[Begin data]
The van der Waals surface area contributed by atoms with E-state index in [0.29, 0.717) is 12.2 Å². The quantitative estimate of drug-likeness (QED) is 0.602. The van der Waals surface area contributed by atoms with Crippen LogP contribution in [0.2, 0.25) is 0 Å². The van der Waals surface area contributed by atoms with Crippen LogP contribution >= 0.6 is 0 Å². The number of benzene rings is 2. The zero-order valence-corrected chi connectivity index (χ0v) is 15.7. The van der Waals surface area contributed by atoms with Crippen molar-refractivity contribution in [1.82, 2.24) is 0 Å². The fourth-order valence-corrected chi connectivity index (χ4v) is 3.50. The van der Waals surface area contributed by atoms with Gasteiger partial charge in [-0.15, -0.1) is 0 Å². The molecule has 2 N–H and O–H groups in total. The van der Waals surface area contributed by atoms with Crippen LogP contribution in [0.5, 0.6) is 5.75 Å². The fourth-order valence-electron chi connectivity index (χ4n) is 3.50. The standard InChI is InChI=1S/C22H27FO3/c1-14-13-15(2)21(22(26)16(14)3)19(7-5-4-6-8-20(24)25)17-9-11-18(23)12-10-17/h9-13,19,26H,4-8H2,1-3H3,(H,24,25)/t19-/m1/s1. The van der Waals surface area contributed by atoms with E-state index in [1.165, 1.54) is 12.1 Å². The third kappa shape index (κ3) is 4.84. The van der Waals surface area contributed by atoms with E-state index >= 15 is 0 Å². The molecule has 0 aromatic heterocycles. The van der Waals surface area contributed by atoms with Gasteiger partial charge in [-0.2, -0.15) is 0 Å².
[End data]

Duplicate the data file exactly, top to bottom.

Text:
The van der Waals surface area contributed by atoms with E-state index in [0.29, 0.717) is 12.2 Å². The quantitative estimate of drug-likeness (QED) is 0.602. The van der Waals surface area contributed by atoms with Crippen LogP contribution in [0.2, 0.25) is 0 Å². The van der Waals surface area contributed by atoms with Crippen LogP contribution >= 0.6 is 0 Å². The number of benzene rings is 2. The zero-order valence-corrected chi connectivity index (χ0v) is 15.7. The van der Waals surface area contributed by atoms with Crippen molar-refractivity contribution in [1.82, 2.24) is 0 Å². The fourth-order valence-corrected chi connectivity index (χ4v) is 3.50. The van der Waals surface area contributed by atoms with Gasteiger partial charge in [-0.15, -0.1) is 0 Å². The molecule has 2 N–H and O–H groups in total. The van der Waals surface area contributed by atoms with Crippen LogP contribution in [0.5, 0.6) is 5.75 Å². The fourth-order valence-electron chi connectivity index (χ4n) is 3.50. The standard InChI is InChI=1S/C22H27FO3/c1-14-13-15(2)21(22(26)16(14)3)19(7-5-4-6-8-20(24)25)17-9-11-18(23)12-10-17/h9-13,19,26H,4-8H2,1-3H3,(H,24,25)/t19-/m1/s1. The van der Waals surface area contributed by atoms with E-state index in [1.165, 1.54) is 12.1 Å². The third kappa shape index (κ3) is 4.84. The van der Waals surface area contributed by atoms with E-state index >= 15 is 0 Å². The molecule has 0 aromatic heterocycles. The van der Waals surface area contributed by atoms with Gasteiger partial charge in [-0.2, -0.15) is 0 Å².